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What is Pyometra?

Pyometra is an infection of the uterus, the reproductive organ of a female dog. The uterus becomes filled with pus and the infection can spread systemically leading to sepsis. Pyometra occurs commonly in older intact female dogs and will begin several weeks after a heat cycle. It develops due to an increase in hormonal stimulation from the uterus combined with introduced bacteria. Pyometra can be identified by abnormal discharge from the vulva, excessive thirst, panting,  weight losslethargy, and on occasion abdominal distention. Underlying causes of pyometra include previous misalliance injections, urinary tract infections and poor hygiene.

Treatment for pyometra can be either medical or surgical and is dependent on the severity of the disease. Pyometra can be prevented with elective ovariohysterectomy (spay surgery), which is recommended in young dogs unless the dog is intended for breeding.

Pyometra refers to a purulent (pus-filled) infection in the uterus. It occurs in older intact female dogs, but can occur in unspayed dogs of any age. Left untreated, the infection can spread systemically and is potentially fatal.

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Pyometra Average Cost

From 22 quotes ranging from $750 - $5,000

Average Cost

$1,200

Symptoms of Pyometra in Dogs

The following symptoms can be seen with pyometra:

Pyometra should always be considered in older intact female dogs, even if only one or two of the above clinical signs are exhibited.

Types

There are two types of pyometra - open and closed.

  • Open pyometra is named for the condition in which the cervix stays open and the infection drains out from the uterus through the vagina. A classic sign of open pyometra is purulent, foul-smelling discharge from the vulva.
  • In closed pyometra, the cervix is sealed and the infection is trapped in the uterus. Closed pyometra will progress quicker and is more severe because the infectious discharge accumulates within the uterus with no escape. As no discharge is visible, it is easier to miss a diagnosis. 
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Causes of Pyometra in Dogs

Pyometra develops through the assistance of hormonal stimulation from progesterone and oestrogen in the uterus. Progesterone and oestrogen are hormones that are naturally produced in the ovaries. If bacteria is introduced into the uterus at a certain time during the hormonal cycle, the hormonal action will facilitate the spread of bacteria leading to an infection.

Factors that contribute to the development of pyometra include:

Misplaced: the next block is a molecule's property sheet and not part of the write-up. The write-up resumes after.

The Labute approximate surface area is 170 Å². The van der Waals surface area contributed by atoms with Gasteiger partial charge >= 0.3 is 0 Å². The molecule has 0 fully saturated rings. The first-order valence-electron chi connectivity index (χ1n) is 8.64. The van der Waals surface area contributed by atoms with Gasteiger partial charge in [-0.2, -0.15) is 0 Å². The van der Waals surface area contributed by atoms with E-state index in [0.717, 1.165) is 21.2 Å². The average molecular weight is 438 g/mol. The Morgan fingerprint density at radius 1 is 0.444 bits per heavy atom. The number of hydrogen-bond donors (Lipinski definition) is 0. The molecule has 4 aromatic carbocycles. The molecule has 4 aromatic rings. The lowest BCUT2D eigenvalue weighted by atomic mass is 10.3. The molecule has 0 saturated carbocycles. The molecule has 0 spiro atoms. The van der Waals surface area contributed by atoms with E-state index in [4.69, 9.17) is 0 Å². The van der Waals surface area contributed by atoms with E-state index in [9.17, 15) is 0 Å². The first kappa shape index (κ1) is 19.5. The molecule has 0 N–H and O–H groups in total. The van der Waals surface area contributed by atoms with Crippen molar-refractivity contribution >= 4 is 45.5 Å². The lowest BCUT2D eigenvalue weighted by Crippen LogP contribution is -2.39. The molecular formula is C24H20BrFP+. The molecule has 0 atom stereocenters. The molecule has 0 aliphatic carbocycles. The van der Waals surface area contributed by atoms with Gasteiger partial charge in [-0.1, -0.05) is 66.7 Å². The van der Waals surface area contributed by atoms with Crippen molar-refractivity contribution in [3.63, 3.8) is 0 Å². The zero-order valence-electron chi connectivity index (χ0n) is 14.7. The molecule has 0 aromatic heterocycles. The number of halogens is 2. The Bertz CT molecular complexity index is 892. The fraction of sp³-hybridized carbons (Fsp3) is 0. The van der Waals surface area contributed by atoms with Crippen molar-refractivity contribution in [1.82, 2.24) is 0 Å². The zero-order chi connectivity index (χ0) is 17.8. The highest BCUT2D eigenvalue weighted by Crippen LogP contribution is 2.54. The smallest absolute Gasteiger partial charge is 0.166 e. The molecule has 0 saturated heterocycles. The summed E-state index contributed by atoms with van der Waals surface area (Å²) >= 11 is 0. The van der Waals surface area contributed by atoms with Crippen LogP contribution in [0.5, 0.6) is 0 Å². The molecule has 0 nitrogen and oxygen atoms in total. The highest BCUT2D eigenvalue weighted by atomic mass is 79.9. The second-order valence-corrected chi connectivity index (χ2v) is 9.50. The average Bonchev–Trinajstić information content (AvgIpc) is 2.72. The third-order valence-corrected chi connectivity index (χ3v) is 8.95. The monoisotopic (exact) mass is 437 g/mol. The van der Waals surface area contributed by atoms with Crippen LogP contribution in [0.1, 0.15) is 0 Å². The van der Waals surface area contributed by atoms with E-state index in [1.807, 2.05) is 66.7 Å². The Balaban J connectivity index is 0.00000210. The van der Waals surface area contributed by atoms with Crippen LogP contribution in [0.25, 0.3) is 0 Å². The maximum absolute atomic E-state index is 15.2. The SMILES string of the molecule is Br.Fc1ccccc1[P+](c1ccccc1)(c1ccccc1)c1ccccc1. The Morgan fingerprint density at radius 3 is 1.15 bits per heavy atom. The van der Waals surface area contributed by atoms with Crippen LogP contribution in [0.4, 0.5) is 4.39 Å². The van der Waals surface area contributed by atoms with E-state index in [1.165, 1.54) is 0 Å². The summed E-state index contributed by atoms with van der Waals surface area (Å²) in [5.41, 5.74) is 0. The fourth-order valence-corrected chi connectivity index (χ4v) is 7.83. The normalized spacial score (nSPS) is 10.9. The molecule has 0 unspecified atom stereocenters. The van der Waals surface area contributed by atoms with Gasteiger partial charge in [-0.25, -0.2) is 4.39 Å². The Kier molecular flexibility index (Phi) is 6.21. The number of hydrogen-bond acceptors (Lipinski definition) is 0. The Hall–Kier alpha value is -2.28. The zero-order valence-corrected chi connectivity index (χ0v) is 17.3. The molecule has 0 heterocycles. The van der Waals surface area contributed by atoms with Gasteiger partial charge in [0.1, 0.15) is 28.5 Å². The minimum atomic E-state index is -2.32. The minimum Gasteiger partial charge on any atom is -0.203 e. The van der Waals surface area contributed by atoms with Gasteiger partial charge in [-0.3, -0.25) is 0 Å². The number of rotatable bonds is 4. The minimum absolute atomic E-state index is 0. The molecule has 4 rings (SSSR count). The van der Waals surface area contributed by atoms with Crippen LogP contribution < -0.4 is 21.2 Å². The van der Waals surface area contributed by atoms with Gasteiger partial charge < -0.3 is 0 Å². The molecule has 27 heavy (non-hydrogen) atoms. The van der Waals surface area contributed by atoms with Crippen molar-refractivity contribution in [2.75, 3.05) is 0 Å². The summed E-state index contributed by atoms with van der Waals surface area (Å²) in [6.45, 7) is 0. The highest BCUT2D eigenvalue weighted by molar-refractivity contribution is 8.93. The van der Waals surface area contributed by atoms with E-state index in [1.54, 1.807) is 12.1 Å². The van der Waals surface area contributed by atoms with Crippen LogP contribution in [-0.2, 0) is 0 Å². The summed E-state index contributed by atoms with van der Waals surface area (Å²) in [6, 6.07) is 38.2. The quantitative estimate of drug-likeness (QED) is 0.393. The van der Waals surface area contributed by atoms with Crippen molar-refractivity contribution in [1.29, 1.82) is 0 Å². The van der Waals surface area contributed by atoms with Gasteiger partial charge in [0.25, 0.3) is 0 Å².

• Injections of oestrogen (for prevention of pregnancy following mating)
  • Administration of progesterone to delay oestrus
  • Urinary tract infections
  • Poor hygiene and faecal contamination into the vagina
  • Postpartum metritis (inflammation of the uterine wall after giving birth)
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Diagnosis of Pyometra in Dogs

Pyometra is suspected upon presentation of the above clinical signs as well as signalment. It has common incidence in older, unspayed female dogs, but will be suspected in unspayed females of any age. Several diagnostic tests may be performed including palpation, vaginal cytology, evaluation of blood parameters, urinalysis, radiography, and ultrasonography.

Palpation (feeling for an enlarged uterus) is more useful in closed pyometra where uterine enlargement and distension are prevalent. Vaginal cytology is helpful in open pyometra as it evaluates the contents of the vaginal discharge. Cytology is performed by taking a sample of the discharge and examining the components under a microscope. The veterinarian will look for abnormalities such as the presence of bacteria and a high white blood cell count.

While the pyometra infection begins in the uterus, it will eventually spread systemically leading to septicaemia (blood poisoning). Therefore, blood tests and urinalysis are performed to help determine the severity of the infection. Certain blood value abnormalities are characteristic of pyometra.

Radiography is more useful in the case of closed pyometra as the enlarged fluid filled uterus can be visualised on x-rays. Ultrasound can definitively diagnose the fluid filled uterus of closed pyometra as well as reveal increased thickness in the uterine wall that is seen in cases of open pyometra.

Pyometra infection in the uterus can be expensive to treat. If you suspect your dog has pyometra infection or is at risk, start searching for pet insurance today. Brought to you by Pet Insurer, Wag! Wellness lets pet parents compare insurance plans from leading companies like PetPlan and Trupanion. Find the “pawfect” plan for your pet in just a few clicks!

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Treatment of Pyometra in Dogs

The most effective treatment for pyometra is surgical removal of the uterus and ovaries (ovariohysterectomy). Medical management can be considered in less severe cases of open pyometra if the owner wants to use the dog for breeding. If an owner chooses this route, they must be made aware of the potential complications and lower success rate when compared to the surgical approach.